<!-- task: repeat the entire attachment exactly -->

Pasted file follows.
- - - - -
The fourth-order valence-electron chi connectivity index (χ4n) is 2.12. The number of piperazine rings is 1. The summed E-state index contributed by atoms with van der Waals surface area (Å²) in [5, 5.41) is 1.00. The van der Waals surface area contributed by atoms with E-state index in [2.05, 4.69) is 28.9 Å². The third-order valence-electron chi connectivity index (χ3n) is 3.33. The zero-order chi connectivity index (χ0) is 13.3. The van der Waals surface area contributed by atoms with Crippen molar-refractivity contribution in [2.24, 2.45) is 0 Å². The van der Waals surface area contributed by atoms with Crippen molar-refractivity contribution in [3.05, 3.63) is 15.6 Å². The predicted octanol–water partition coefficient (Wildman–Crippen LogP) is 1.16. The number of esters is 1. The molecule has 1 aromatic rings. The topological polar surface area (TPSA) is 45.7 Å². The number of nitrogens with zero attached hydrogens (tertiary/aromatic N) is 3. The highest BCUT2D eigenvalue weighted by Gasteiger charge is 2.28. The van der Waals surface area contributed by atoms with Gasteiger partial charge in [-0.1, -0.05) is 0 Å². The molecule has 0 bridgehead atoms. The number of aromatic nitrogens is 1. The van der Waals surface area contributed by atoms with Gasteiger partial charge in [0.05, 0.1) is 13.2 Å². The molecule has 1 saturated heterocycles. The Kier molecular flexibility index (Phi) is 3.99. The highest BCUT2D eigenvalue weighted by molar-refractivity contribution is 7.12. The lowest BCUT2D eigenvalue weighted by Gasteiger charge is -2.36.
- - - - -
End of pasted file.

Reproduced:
The fourth-order valence-electron chi connectivity index (χ4n) is 2.12. The number of piperazine rings is 1. The summed E-state index contributed by atoms with van der Waals surface area (Å²) in [5, 5.41) is 1.00. The van der Waals surface area contributed by atoms with E-state index in [2.05, 4.69) is 28.9 Å². The third-order valence-electron chi connectivity index (χ3n) is 3.33. The zero-order chi connectivity index (χ0) is 13.3. The van der Waals surface area contributed by atoms with Crippen molar-refractivity contribution in [2.24, 2.45) is 0 Å². The van der Waals surface area contributed by atoms with Crippen molar-refractivity contribution in [3.05, 3.63) is 15.6 Å². The predicted octanol–water partition coefficient (Wildman–Crippen LogP) is 1.16. The number of esters is 1. The molecule has 1 aromatic rings. The topological polar surface area (TPSA) is 45.7 Å². The number of nitrogens with zero attached hydrogens (tertiary/aromatic N) is 3. The highest BCUT2D eigenvalue weighted by Gasteiger charge is 2.28. The van der Waals surface area contributed by atoms with Gasteiger partial charge in [-0.1, -0.05) is 0 Å². The molecule has 0 bridgehead atoms. The number of aromatic nitrogens is 1. The van der Waals surface area contributed by atoms with Gasteiger partial charge in [0.05, 0.1) is 13.2 Å². The molecule has 1 saturated heterocycles. The Kier molecular flexibility index (Phi) is 3.99. The highest BCUT2D eigenvalue weighted by molar-refractivity contribution is 7.12. The lowest BCUT2D eigenvalue weighted by Gasteiger charge is -2.36.